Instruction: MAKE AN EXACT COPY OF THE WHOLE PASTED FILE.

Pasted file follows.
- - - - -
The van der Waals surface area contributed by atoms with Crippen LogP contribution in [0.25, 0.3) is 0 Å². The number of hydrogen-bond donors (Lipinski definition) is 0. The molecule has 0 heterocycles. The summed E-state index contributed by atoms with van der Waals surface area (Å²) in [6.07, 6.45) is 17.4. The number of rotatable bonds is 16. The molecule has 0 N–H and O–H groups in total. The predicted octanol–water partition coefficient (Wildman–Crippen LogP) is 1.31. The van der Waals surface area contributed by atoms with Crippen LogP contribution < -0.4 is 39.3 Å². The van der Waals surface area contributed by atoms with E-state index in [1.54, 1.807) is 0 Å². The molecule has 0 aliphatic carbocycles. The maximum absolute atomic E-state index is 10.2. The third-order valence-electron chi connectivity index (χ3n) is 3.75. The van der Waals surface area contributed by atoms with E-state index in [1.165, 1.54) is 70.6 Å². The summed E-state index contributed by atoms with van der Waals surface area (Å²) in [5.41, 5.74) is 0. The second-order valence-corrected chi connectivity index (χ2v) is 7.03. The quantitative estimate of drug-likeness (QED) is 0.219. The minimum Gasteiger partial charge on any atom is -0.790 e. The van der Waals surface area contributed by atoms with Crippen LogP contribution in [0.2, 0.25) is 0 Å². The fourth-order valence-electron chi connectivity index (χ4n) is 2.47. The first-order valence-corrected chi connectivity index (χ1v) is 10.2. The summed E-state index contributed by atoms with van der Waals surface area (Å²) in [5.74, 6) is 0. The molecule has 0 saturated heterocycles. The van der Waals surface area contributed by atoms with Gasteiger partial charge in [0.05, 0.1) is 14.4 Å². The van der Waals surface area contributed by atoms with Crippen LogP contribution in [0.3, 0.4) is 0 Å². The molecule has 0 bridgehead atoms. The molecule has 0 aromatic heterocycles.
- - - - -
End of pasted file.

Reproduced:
The van der Waals surface area contributed by atoms with Crippen LogP contribution in [0.25, 0.3) is 0 Å². The number of hydrogen-bond donors (Lipinski definition) is 0. The molecule has 0 heterocycles. The summed E-state index contributed by atoms with van der Waals surface area (Å²) in [6.07, 6.45) is 17.4. The number of rotatable bonds is 16. The molecule has 0 N–H and O–H groups in total. The predicted octanol–water partition coefficient (Wildman–Crippen LogP) is 1.31. The van der Waals surface area contributed by atoms with Crippen LogP contribution < -0.4 is 39.3 Å². The van der Waals surface area contributed by atoms with E-state index in [1.54, 1.807) is 0 Å². The molecule has 0 aliphatic carbocycles. The maximum absolute atomic E-state index is 10.2. The third-order valence-electron chi connectivity index (χ3n) is 3.75. The van der Waals surface area contributed by atoms with E-state index in [1.165, 1.54) is 70.6 Å². The summed E-state index contributed by atoms with van der Waals surface area (Å²) in [5.41, 5.74) is 0. The second-order valence-corrected chi connectivity index (χ2v) is 7.03. The quantitative estimate of drug-likeness (QED) is 0.219. The minimum Gasteiger partial charge on any atom is -0.790 e. The van der Waals surface area contributed by atoms with Crippen LogP contribution in [0.2, 0.25) is 0 Å². The fourth-order valence-electron chi connectivity index (χ4n) is 2.47. The first-order valence-corrected chi connectivity index (χ1v) is 10.2. The summed E-state index contributed by atoms with van der Waals surface area (Å²) in [5.74, 6) is 0. The molecule has 0 saturated heterocycles. The van der Waals surface area contributed by atoms with Gasteiger partial charge in [0.05, 0.1) is 14.4 Å². The van der Waals surface area contributed by atoms with Crippen LogP contribution in [0.3, 0.4) is 0 Å². The molecule has 0 bridgehead atoms. The molecule has 0 aromatic heterocycles.